Developing Web Apps using Always Encrypted

In our first post on the Always Encrypted technology, Getting Started with Always Encrypted, we showed how to develop a simple console app using Always Encrypted to protect sensitive information. In this article, we will demonstrate the process of developing a web application using Always Encrypted with ASP .NET and Entity Framework. We will follow the EF Database First with ASP.NET MVC tutorial, injecting a few additional steps to set up Always Encrypted.

For this app, you need to install the same software, as in the example from the previous post:

  1. Database Engine from CTP2 (or later) of SQL Server 2016 (on a SQL Server machine).
  2. SQL Server Management Studio from CTP2 (or later) of SQL Server 2016 (on your development machine).
  3. Visual Studio, preferably 2015 (on your development machine).

Create a Database Schema using Always Encrypted

First, create a new database, named ContosoUniversityData. Set up Always Encrypted keys, following instructions in Step1 and Step 2 from the Create a Database Schema using Always Encrypted section in our previous post.

Using a New Query window in SSMS, issue the following statement to create tables for your application. Please, note, you are setting up two encrypted columns: Student.Lastname and Enrollment.Grade.

CREATE TABLE [dbo].[Student] (
[StudentID] INT IDENTITY (1, 1) NOT NULL,
[LastName] NVARCHAR (50) COLLATE Latin1_General_BIN2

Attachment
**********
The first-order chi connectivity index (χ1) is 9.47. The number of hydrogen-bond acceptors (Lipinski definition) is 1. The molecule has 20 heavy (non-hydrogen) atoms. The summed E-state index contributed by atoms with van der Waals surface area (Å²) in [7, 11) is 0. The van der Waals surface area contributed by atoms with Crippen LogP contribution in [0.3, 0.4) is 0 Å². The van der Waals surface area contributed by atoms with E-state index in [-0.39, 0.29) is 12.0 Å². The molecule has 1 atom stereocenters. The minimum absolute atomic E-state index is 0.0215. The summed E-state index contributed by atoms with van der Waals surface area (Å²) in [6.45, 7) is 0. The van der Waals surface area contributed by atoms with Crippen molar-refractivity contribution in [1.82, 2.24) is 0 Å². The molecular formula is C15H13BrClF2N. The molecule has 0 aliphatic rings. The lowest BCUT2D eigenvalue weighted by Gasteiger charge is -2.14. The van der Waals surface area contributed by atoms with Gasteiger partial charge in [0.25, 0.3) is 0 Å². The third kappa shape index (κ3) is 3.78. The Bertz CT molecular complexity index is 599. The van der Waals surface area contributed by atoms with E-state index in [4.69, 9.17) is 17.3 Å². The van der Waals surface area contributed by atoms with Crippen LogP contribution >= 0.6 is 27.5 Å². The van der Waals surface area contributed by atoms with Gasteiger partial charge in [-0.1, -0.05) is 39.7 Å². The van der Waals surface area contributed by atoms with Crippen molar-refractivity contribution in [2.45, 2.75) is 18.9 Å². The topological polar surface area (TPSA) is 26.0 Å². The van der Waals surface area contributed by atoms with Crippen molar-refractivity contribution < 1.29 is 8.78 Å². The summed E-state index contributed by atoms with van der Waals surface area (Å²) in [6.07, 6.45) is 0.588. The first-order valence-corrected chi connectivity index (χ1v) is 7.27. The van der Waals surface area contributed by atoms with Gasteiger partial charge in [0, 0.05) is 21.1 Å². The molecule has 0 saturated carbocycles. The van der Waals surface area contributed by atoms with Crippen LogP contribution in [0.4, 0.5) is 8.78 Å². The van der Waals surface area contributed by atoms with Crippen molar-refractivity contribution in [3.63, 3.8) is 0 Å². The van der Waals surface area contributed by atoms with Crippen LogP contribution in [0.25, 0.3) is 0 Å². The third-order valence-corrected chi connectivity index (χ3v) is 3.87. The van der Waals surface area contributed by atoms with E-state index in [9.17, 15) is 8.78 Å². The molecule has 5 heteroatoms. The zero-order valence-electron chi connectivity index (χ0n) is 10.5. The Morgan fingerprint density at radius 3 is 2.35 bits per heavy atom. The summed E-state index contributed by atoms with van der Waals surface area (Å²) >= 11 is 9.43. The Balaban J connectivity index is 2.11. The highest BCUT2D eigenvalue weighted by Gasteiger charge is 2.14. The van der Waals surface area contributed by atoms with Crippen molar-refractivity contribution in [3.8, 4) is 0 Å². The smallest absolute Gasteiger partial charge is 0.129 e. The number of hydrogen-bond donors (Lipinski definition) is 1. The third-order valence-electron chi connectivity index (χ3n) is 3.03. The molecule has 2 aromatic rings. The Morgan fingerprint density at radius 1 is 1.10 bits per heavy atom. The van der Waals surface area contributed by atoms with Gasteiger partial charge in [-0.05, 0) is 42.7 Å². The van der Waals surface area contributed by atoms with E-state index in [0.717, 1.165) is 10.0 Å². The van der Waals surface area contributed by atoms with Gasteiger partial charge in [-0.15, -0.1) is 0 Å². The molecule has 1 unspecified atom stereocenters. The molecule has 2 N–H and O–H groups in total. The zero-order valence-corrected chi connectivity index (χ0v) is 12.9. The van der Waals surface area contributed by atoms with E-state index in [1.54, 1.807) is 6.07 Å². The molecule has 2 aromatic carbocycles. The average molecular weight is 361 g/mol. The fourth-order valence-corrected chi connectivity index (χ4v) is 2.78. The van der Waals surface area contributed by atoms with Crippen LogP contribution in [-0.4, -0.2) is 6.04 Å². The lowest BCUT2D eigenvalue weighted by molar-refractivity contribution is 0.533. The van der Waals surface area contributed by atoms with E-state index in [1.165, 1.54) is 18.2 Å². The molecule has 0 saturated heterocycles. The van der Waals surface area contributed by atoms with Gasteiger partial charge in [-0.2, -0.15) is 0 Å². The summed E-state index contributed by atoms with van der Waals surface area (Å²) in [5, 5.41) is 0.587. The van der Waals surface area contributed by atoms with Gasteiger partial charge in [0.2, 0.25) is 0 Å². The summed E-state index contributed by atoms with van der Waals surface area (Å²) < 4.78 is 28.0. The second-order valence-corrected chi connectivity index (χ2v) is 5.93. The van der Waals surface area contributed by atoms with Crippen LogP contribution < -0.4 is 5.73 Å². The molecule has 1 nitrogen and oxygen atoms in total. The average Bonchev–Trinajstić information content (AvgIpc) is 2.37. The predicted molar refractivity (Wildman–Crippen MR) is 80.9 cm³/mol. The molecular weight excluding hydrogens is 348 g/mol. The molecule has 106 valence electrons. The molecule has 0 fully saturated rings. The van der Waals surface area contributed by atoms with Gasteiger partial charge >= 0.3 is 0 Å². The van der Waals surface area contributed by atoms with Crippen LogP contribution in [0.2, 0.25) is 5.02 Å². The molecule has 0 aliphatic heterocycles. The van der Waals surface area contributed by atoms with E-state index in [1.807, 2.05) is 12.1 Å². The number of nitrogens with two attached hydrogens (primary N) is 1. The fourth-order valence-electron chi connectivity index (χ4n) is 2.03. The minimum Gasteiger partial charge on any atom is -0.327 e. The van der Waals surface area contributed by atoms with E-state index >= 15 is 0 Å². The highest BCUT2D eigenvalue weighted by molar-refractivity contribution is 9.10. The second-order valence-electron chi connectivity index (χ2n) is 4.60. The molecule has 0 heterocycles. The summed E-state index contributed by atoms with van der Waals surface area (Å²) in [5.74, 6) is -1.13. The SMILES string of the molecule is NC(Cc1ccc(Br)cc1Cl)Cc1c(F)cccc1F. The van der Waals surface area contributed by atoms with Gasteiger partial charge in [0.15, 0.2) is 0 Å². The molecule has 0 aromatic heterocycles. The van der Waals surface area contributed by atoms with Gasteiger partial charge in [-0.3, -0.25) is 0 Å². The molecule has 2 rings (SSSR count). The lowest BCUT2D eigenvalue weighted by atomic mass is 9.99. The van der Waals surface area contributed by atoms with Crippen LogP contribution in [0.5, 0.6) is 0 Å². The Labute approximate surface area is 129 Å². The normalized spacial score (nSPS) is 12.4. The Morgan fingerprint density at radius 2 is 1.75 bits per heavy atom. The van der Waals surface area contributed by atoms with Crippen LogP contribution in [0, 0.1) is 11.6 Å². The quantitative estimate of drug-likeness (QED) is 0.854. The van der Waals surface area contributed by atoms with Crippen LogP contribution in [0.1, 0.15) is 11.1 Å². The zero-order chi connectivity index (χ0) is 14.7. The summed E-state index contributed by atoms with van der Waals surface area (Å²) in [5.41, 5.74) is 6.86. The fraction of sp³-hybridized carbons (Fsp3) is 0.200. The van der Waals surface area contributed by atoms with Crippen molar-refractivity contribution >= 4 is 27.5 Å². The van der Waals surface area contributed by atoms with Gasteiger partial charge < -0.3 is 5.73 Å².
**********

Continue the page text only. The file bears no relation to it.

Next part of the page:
ENCRYPTED WITH (ENCRYPTION_TYPE = DETERMINISTIC, ALGORITHM = 'AEAD_AES_256_CBC_HMAC_SHA_256', COLUMN_ENCRYPTION_KEY = CEK1) NULL,
[FirstName] NVARCHAR (50) NULL,
[EnrollmentDate] DATETIME NULL,
PRIMARY KEY CLUSTERED ([StudentID] ASC)
)

CREATE TABLE [dbo].[Course] (
[CourseID] INT IDENTITY (1, 1) NOT NULL,
[Title] NVARCHAR (50) NULL,
[Credits] INT NULL,
PRIMARY KEY CLUSTERED ([CourseID] ASC)
)

CREATE TABLE [dbo].[Enrollment] (
[EnrollmentID] INT IDENTITY (1, 1) NOT NULL,
[Grade] DECIMAL(3, 2) ENCRYPTED WITH (ENCRYPTION_TYPE = DETERMINISTIC, ALGORITHM = 'AEAD_AES_256_CBC_HMAC_SHA_256', COLUMN_ENCRYPTION_KEY = CEK1) NOT NULL,
[CourseID] INT NOT NULL,
[StudentID] INT NOT NULL,
PRIMARY KEY CLUSTERED ([EnrollmentID] ASC),
CONSTRAINT [FK_dbo.Enrollment_dbo.Course_CourseID] FOREIGN KEY ([CourseID])
REFERENCES [dbo].[Course] ([CourseID]) ON DELETE CASCADE,
CONSTRAINT [FK_dbo.Enrollment_dbo.Student_StudentID] FOREIGN KEY ([StudentID])
REFERENCES [dbo].[Student] ([StudentID]) ON DELETE CASCADE
)

In addition, run the following statement to populate the Course table.

MERGE INTO Course AS Target 
USING (VALUES
(1, 'Economics', 3),
(2, 'Literature', 3),
(3, 'Chemistry', 4)
)
AS Source (CourseID, Title, Credits)
ON Target.CourseID = Source.CourseID
WHEN NOT MATCHED BY TARGET THEN
INSERT (Title, Credits)
VALUES (Title, Credits);

As both the Student and Enrollment tables contain encrypted columns, you need to use parameterized queries in ADO .NET to add rows to these tables, which cannot be done in SSMS. You will populate the Student and Enrollment tables from the application in a later step.

Create a Web Application using Always Encrypted

First, create a Visual Studio project for your app and generate an Entity Framework model for your ContosoUinversityData database. For this part, follow the instructions in Step 2: Creating the Web Application and
Data Models